Russia will not lift grain export ban by year's end: Putin

2nd September 2010, Comments 0 comments

Russian Prime Minister Vladimir Putin said Thursday that Russia would not lift its temporary ban on grain exports until after next year's harvest, extending the embargo until at least mid-2011.

"I believe it's necessary to note that we will only be able to consider lifting the grain export ban after the next year's harvest has been reaped," Putin told a government meeting in televised remarks.

Putin did not give a timeframe. His spokesman Dmitry Peskov, reached by AFP, also declined to be specific, only confirming that the ban would not be lifted on December 31.

A record drought has destroyed a quarter of Russia's harvest this summer and Putin signed a decree in early August introducing a ban on grain exports from August 15 to December 31.

Putin subsequently said the government might extend the embargo into next year.

The export ban is aimed at keeping the Russian domestic market well supplied with grain to prevent sharp rises in prices. Russia's leaders, acutely nervous of social unrest, will be keen to avoid any discontent over food prices.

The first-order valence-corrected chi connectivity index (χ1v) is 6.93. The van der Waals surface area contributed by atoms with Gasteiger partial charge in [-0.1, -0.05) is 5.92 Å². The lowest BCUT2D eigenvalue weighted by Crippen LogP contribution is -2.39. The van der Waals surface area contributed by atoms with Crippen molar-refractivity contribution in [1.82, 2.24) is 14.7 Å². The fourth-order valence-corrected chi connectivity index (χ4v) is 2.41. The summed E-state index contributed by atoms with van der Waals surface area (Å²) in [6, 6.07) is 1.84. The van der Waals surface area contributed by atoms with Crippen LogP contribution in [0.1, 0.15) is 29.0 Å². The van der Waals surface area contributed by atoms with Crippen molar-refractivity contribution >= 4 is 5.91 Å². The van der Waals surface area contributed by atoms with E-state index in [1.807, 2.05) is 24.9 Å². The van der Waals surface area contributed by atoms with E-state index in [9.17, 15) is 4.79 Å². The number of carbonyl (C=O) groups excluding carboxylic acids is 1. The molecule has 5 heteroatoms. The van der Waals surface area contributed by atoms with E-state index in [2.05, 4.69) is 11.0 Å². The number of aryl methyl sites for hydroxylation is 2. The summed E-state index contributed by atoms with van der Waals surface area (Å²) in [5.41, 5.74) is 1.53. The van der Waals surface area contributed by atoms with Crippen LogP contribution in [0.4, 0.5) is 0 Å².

The export ban from such a key global player stung world wheat markets, sending prices to two-year highs and sparking worries of a crisis in global food supplies.

At the government meeting, Putin said the announcement was made "in order not to generate unnecessary nervousness (and) to secure stability and predictability" for all the market participants.

Agriculture experts said Putin's announcement did not catch anyone by surprise.

"What happened is what everyone expected," Andrei Sizov, managing director of SovEcon, a Moscow-based agriculture consultancy, told AFP.

Sizov said the move meant the grain export ban would not be lifted before July 2011 when farmers will begin reaping crops in the country's south and the government will have an idea of its next harvest figures.

Russia, the world's number three wheat exporter last year, exported 21.4 million tonnes of grain and had even embarked on a major new campaign to boost its international market share, an ambition that now must be set aside for some time.

© 2010 AFP

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